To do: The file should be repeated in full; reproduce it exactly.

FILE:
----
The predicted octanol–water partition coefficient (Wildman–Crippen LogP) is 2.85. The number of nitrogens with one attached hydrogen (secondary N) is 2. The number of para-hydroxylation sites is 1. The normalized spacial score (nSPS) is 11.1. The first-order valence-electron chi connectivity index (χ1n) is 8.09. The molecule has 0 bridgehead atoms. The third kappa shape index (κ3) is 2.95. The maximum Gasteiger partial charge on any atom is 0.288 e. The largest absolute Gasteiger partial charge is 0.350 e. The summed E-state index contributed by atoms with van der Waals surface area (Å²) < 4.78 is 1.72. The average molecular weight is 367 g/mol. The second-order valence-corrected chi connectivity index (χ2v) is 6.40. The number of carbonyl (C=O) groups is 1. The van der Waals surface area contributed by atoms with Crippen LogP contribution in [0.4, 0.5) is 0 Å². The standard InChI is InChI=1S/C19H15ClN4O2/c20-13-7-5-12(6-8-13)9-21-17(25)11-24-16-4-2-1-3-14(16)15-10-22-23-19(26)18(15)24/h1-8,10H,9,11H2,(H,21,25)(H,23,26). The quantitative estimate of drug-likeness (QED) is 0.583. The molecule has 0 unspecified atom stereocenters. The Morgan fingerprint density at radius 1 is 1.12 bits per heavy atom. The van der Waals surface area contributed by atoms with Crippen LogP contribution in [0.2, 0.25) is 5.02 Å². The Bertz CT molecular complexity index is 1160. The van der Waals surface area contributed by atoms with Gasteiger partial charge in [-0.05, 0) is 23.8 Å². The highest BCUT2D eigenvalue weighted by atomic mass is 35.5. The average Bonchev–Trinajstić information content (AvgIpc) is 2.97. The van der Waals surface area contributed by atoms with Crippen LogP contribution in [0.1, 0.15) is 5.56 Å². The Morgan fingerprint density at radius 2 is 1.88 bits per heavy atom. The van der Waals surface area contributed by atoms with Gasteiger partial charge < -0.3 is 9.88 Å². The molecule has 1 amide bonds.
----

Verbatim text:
The predicted octanol–water partition coefficient (Wildman–Crippen LogP) is 2.85. The number of nitrogens with one attached hydrogen (secondary N) is 2. The number of para-hydroxylation sites is 1. The normalized spacial score (nSPS) is 11.1. The first-order valence-electron chi connectivity index (χ1n) is 8.09. The molecule has 0 bridgehead atoms. The third kappa shape index (κ3) is 2.95. The maximum Gasteiger partial charge on any atom is 0.288 e. The largest absolute Gasteiger partial charge is 0.350 e. The summed E-state index contributed by atoms with van der Waals surface area (Å²) < 4.78 is 1.72. The average molecular weight is 367 g/mol. The second-order valence-corrected chi connectivity index (χ2v) is 6.40. The number of carbonyl (C=O) groups is 1. The van der Waals surface area contributed by atoms with Crippen LogP contribution in [0.4, 0.5) is 0 Å². The standard InChI is InChI=1S/C19H15ClN4O2/c20-13-7-5-12(6-8-13)9-21-17(25)11-24-16-4-2-1-3-14(16)15-10-22-23-19(26)18(15)24/h1-8,10H,9,11H2,(H,21,25)(H,23,26). The quantitative estimate of drug-likeness (QED) is 0.583. The molecule has 0 unspecified atom stereocenters. The Morgan fingerprint density at radius 1 is 1.12 bits per heavy atom. The van der Waals surface area contributed by atoms with Crippen LogP contribution in [0.2, 0.25) is 5.02 Å². The Bertz CT molecular complexity index is 1160. The van der Waals surface area contributed by atoms with Gasteiger partial charge in [-0.05, 0) is 23.8 Å². The highest BCUT2D eigenvalue weighted by atomic mass is 35.5. The average Bonchev–Trinajstić information content (AvgIpc) is 2.97. The van der Waals surface area contributed by atoms with Crippen LogP contribution in [0.1, 0.15) is 5.56 Å². The Morgan fingerprint density at radius 2 is 1.88 bits per heavy atom. The van der Waals surface area contributed by atoms with Gasteiger partial charge < -0.3 is 9.88 Å². The molecule has 1 amide bonds.